From the second century BC, the territory corresponding to present day Luxembourg was inhabited by a Celtic tribe. From the 1st century BC until the barbarian invasions it belonged to the Roman Empire. During the following period no events worth mentioning.
From the fifth to the ninth century after Christ this territory, like all those of Europe at the time, was invaded by various populations of barbarians until, with the advent of Charlemagne, it became part of the Carolingian Empire.
In the tenth century the feudal lord Count of Bigdau, Sigefredo I, after having had a castle built, surrounded him with a territorial complex, subjected to him, not only as a count but also as a secular abbot of Echternach. He founded Lutzelburg County (hence Luxembourg) and was always loyal to the House of Saxony.
After 1056 this territorial complex suffered a split, since on the death of Gisleberto, the count of the time, the two sons each inherited their own part. The eldest son, Corrado I inherited the main territory while Ermanno, the younger son, had the possessions north of the Ardennes, making up the County of Salm.
Their descendants took turns and with marriages and with other vicissitudes, they gave a different imprint to the populations, which from purely Germanic became mixed, for the introduction of the Walloons. See Countryaah for population and country facts about Luxembourg.
In the 14th century, a member of the Luxembourg House was named emperor of Germany under the name of Henry VII. He, in 1310, ceded it to his son, the king of Bohemia, Giovanni, called the Blind, who cared very little for this county, which in 1354 became the Duchy. This was assigned to Wenceslas II who ceded it in 1388 to his nephew Jost of Moravia.
The small state, passing from one hand to another, in the twelfth century, after the wars in which the Netherlands was involved, passed into the hands of Louis XIV, king of France. Then, in the eighteenth century, with the treaty of Utrecht and Rastadt of 1713/14, after being in the hands of other rulers, he landed in Austria.
With the advent of Napoleon it was conquered by French troops in 1794 and annexed to the Republic in 1795. With the Vienna Treaty of 1815 it was finally able to summarize its own physiognomy, but without some territories, such as Saint-Vith and Bitburg, which were ceded to Prussia. And from Duchy it became Grand Duchy of Luxembourg, in favor of the Netherlands. In 1830 he took part in the Belgian revolution. However, he maintained his own life and in 1841 the Grand Duke William I granted the liberal Constitution.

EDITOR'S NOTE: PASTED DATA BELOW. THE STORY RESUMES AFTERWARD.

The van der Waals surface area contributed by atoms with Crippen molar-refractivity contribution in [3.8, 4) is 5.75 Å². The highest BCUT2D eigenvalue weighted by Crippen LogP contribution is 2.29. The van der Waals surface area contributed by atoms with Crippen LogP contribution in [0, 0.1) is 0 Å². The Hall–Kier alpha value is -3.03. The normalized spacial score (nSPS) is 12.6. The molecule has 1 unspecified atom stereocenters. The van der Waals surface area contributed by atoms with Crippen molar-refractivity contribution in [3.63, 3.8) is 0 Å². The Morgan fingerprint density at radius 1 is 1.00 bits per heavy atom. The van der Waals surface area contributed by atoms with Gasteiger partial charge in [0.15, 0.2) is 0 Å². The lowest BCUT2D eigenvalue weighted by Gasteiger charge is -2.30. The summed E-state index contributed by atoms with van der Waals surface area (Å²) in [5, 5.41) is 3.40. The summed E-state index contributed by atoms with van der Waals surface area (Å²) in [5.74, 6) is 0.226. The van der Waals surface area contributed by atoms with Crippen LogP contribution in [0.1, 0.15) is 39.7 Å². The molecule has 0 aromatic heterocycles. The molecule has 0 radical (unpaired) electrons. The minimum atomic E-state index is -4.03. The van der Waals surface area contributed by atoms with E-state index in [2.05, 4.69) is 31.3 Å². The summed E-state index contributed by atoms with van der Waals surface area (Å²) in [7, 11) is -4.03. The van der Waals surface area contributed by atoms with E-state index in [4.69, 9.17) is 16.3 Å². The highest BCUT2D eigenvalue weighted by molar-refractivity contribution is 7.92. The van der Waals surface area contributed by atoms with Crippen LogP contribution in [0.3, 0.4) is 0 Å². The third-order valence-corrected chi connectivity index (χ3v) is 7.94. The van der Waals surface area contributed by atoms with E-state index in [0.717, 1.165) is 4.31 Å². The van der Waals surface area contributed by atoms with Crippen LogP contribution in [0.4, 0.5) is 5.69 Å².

In 1842 the Grand Duchy entered the German customs union. In 1866 he broke public relations with Germany and in 1867 proclaimed his neutrality.
Despite this, on 1 August 1914 the Germans invaded and occupied it for the duration of the First World War. After the war, it left the German customs union and entered the Belgian one which went into effect on May 1, 1922.
At the outbreak of the Second World War, Luxembourg was again invaded and occupied by the Germans, On April 15, 1948 he definitively renounced unnecessary neutrality.
The life of the country, immediately after the war, was stable both economically and politically. The elections of 1951, while registering an increase in socialists and liberals, did not undermine the majority of Christian socialists.
The then cabinet ruler, Dupont, was replaced in 1953 by Joseph Bech, also Foreign Minister, who remained in office until December 1958 with the coalition between Christian social and socialists.
The elections of May 1954, however, recorded an increase in the Christian social and the coalition was reconstituted. In the years 1957/58, due to the coal crisis, there was an economic and political recession. Lively controversies between socialists and Catholics led to the dissolution of Parliament in December 1958 and new elections were held in February 1959. These assigned a large success to the liberals, who formed with the Christian social a government presided over by Pierre Werner.